Speaking of “expansive supporting casts,” Gwen Stacy’s Spider-Woman has a surprisingly diverse spread of supporting characters for only being on her second issue, and they all play an essential role in Spider-Gwen 2. There’s an intricate web connecting all these characters, but what’s most important is how far removed Gwen is from that web. She’s isolated herself to the point where she hallucinates Spider-Ham just to have someone to talk to, and that isolation isn’t doing her any good as a crime-fighter.
All of Gwen’s opponents have people supporting them, be they henchmen, lawyers, or other police officers, so it’s only fair that she does too. Reaching out to her father is an important first step, but with all the pressure he’s facing, I’m worried he may not be enough help on his own. What’s a Spider-Gwen to do, Drew?
Drew: I have to admit that I think her father might actually be enough, but I’m also struck by just how many people Gwen has pulling for her. Sure, MJ is still sore about Gwen’s departure from the band, but both Glory and Randy clearly have her best interests at heart. As nice as it is to know she has some safety net (you know, besides improvised web wings), her villains really steal the show. The Vulture gets his comeuppance from Matt Murdock on behalf of Kingpin, who wants Spider-Gwen all to himself. Meanwhile, Detective Frank Castle is veering ever closer to his 616 tendencies, making me question who Gwen is better off running into first.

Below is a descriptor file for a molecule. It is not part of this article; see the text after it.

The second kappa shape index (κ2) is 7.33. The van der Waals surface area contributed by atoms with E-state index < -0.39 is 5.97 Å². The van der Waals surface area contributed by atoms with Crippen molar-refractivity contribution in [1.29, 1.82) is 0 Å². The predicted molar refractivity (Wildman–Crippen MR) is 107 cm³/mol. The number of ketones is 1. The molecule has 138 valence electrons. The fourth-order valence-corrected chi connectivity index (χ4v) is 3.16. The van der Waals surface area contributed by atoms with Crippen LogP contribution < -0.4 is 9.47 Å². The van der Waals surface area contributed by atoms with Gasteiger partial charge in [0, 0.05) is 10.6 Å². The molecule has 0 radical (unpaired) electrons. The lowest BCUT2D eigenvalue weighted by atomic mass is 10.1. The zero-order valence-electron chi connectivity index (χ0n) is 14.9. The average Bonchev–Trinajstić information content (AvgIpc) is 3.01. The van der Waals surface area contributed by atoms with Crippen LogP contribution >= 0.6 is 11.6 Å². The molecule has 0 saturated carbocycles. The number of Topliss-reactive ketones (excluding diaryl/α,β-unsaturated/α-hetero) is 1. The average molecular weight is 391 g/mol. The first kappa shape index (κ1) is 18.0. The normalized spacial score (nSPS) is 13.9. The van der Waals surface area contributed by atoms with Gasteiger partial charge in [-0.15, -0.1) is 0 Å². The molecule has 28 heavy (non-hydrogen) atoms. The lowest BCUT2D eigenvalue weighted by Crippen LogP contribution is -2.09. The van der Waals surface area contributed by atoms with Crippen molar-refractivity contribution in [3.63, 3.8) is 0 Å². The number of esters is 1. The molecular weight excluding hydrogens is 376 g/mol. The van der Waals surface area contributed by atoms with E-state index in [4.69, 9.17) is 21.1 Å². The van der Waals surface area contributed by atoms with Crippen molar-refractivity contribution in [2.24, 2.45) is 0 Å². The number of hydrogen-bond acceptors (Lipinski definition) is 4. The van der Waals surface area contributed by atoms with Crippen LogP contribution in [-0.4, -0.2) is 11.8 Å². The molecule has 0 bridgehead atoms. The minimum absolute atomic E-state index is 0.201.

Captain Marvel 13 is the conclusion of Carol’s adventure into the Endless Envelope, but it’s also the end of her partnership with Tic, who ends the issue with her own ship and a newfound purpose in life. Getting Tic home safe was the primary objective of Carol’s trip into space, but writers Kelly Sue DeConnick and Warren Ellis use this issue to make a strong case here for Carol’s secondary objective of self-discovery. This issue once again pares the cast down to Carol and Harrison, demonstrating just how strong this series can be without its extended cast. That’s an effective antidote to the homesickness I was starting to feel after Carol’s short jaunt back to Earth. It’s not clear whether this shot in the arm will survive the Black Vortex crossover issue next month, but I have my fingers crossed that drumming up some identity issues will help Carol (and DeConnick) figure out where they want to go next.